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Created in the year 2000, by Acerbus and Nabemih, Ondskapt has remained one of the more obscure bands within the modern Swedish black metal scene. With only four releases to the band's credit, they have still managed to make a name for themselves in the underground, due to the quality of their work. Released in June 2001, Slave Under His Immortal Will is still one of the best recordings to come from the darkened minds behind Ondskapt.
Containing only two songs, this E.P. bears similarities to other Swedish bands of the time period, such as Watain and Armagedda. There is a murky atmosphere to this material that hearkens back to Mayhem's classic period, and surpasses that of their contemporaries. One must bear in mind that this came a couple years prior to Casus Luciferi. With evil guitar melodies that could have easily been written by Euronymous, “Slave Under His Immortal Will” and “Dark Path” take the listener on a journey into the blackest of shadows. The tempos are varied, with a lot of emphasis on slower and more mid-paced sections, allowing the riffs to really soak into your subconscious, while the distant and tortured vocals add a hellish feeling. There is nothing violent or intense about this, at all. Ondskapt was not trying to compete with the speed or technicality of many others; rather, they focused on creating a bleak and dismal mood. This is most evident, late in the first track, as a sombre guitar melody is accompanied by tormented howls, sending chills down your spine. The musicianship is not the tightest, but this is actually reminiscent of many of the bands that formed the Second Wave, and is preferable to the mechanical sound that is so prevalent in recent years.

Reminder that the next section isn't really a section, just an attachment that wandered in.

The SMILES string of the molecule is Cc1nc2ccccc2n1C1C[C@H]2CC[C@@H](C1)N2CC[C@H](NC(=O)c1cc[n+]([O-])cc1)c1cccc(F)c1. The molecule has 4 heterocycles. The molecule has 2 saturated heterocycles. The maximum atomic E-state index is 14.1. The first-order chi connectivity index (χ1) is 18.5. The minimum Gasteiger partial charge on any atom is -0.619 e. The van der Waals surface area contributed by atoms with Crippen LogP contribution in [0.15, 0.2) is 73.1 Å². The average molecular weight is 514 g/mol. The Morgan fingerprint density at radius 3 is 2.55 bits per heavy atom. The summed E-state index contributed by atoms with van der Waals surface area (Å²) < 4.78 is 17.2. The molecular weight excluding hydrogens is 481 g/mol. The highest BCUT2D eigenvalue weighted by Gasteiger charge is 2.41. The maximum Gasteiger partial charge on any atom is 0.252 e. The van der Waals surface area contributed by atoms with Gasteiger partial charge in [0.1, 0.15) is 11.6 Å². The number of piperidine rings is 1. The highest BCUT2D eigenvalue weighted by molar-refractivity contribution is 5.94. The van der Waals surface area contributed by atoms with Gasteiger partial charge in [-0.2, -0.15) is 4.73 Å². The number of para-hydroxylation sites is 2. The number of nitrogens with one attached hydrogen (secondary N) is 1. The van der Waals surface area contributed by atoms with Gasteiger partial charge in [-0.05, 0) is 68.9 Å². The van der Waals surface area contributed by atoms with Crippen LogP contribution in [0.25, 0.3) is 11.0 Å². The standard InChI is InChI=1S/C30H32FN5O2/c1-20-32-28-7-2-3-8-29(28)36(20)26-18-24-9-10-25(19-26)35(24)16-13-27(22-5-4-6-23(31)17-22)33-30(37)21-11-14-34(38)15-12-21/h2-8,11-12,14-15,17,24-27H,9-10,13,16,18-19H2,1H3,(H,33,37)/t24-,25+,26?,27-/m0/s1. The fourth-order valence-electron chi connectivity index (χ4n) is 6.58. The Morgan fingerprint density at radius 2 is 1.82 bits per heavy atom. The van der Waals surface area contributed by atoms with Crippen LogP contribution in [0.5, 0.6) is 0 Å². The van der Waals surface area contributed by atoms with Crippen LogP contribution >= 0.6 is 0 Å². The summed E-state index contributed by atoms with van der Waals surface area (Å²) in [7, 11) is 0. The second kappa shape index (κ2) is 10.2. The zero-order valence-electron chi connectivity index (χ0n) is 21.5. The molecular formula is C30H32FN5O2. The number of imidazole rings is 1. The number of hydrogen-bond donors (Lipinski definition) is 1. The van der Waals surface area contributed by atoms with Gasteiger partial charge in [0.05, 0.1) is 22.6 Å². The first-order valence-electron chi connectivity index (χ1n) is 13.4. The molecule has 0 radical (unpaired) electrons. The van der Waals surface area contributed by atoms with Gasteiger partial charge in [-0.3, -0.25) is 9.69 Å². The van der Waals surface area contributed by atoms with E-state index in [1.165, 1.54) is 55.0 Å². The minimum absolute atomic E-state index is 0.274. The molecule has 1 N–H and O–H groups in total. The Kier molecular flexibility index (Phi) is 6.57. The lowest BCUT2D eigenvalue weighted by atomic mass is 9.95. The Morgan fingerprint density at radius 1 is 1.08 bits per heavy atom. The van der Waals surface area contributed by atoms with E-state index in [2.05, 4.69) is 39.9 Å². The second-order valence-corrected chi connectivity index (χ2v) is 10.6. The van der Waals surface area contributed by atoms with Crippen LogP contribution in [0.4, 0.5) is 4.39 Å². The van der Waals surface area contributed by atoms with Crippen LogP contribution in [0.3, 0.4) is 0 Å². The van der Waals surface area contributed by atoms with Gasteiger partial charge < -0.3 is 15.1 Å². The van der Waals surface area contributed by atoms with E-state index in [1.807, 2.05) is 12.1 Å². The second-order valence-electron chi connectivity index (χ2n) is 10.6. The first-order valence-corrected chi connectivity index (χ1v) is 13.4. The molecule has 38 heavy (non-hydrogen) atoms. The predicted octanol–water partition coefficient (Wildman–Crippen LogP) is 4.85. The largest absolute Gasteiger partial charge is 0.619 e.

The production demonstrates a fairly good balance. The guitars have a fuzzy tone to them, but are still thick enough to pack a bit of a punch. Things are clear enough to be heard pretty well, except during the brief fast parts in the second song, where it all runs together a bit. One may notice that the bass is much more audible than on most black metal releases, but this adds a layer of gloom to the overall sound. It is absolutely necessary for the bass to be as high as it is in the mix, accordingly. The vocals are buried, somewhat, but it may be for effect and certainly assists in giving it an otherworldly vibe.
Slave Under His Immortal Will is a high quality release and is recommended for any black metal fan. Whether you happen to be into the more recent Swedish sound, or a fan of the early '90s releases, this should appeal to you. This E.P. Is a good starting point for anyone interested in exploring the music of Ondskapt, though it may be that you find this superior to all that they released afterward.
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